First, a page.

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Thank you very much, that will work for me.

One question though.

func timeInterval(_ timeString:String)->TimeInterval!{

has _ timeString:String

func double(fractionString:String)->Double!{

does not have the _ before fractionString:String

To call the function requires (fractionString ” xx xx/xx”)

If I add the _ before fractionString:String

To call the function only takes (xx xx/xx) like timeInterval

Are you just showing that functions may be done either way?

It’s also context.

`timeInterval`

is clearly something that you’ll put a string in, and doesn’t have one in its own class.`Double`

already has a`Double(_ string:String)-> Double!`

as a factory method. For documentation and prevent confusion,`double(fractionString:string) -> Double!`

tells the developer and anyone reading the code specifically what gets converted to Double.Going back to your 12/12/16 Post

DATA ENTRY WITH UIPICKERVIEW

I changed the first index in the “x” array from “0” to “0/16” or “”

Without a space between the whole number and the fraction it looks like a larger number.

Since the displayLabel starts out at 000

Picking 23 and leaving the fraction at 0 the displayLabel looks like 230

even though the segmented selector says 99x

0/16 inserts a space and shows 23 0/16

“” leaves the third digit out of displayLabel which looks good.

23

23 1/16, etc

BUT

In todays post if a fraction is not entered it returns nil.

If 0/16 is there it works, even if it is kinda ugly

Example

double(fractionString:”24 “) returns nil

double(fractionString:”24 0″) returns nil

double(fractionString:”24 0/16″) returns 24

Also the first number (wholeNumber) can be a decimal

double(fractionString:”23.5678 2/3”) returns 24.23446666666667

In the playground.

A decimal number could not be entered in the picker.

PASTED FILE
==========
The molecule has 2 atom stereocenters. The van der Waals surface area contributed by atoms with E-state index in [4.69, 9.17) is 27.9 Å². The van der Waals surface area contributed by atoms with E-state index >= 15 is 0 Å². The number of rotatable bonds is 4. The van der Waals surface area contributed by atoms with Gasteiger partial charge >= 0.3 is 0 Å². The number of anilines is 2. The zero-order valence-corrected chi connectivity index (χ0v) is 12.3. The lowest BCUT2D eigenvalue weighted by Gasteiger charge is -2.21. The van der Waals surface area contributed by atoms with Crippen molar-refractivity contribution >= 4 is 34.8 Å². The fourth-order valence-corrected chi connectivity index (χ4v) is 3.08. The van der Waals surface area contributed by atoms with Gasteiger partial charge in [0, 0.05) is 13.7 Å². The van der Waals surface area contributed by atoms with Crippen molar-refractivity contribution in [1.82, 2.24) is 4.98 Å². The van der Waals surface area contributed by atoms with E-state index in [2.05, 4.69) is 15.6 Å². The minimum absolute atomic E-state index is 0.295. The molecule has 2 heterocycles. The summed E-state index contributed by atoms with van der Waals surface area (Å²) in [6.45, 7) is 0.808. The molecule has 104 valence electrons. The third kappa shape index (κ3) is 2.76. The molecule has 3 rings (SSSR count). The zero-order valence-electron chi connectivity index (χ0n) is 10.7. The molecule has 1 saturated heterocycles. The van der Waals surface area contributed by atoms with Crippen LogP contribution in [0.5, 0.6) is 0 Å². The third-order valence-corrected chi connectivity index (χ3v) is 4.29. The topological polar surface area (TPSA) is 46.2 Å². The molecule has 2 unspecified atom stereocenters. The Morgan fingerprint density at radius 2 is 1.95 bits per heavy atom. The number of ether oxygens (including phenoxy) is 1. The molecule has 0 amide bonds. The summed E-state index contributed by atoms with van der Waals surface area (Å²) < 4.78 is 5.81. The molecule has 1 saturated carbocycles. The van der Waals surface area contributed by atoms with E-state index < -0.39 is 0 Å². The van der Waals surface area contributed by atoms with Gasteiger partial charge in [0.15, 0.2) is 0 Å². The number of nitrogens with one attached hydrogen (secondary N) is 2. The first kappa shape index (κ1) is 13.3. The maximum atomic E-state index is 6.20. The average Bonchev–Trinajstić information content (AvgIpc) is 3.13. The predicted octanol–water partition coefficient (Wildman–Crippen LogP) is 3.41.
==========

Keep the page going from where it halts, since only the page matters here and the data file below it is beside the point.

Not sure what you are saying here. I didn’t implement a picker in the playground.

A decimal whole number can be tried in a playground when there is not a picker involved.

This works on any string, yes. that’s the whole point. If you are talking about what I think your are talking about, check the updated post for clarification.

Yes there’s a bug, thought the case of doubles will remain.

Here’s an entirely revamped version that does solve the bug.

Thank you again. I thought the solution would be in the components .count but the couple of things I tried did not work. This is really helping me understand functions better. I told someone before that I was getting dangerous because I was gaining knowledge without understanding. I can write functions, or modify other people’s functions, but I don’t fully understand what I am doing. I am getting more understanding as I get more experience. Practice makes perfect. But your solutions show me what to do without all my trashing in the dark. It is easier to learn the correct way instead of trying a lot of ways that do not work.

Especially when it is very close to exactly what I want to do.

>

Well if there’s learning happening, I’m happy to help.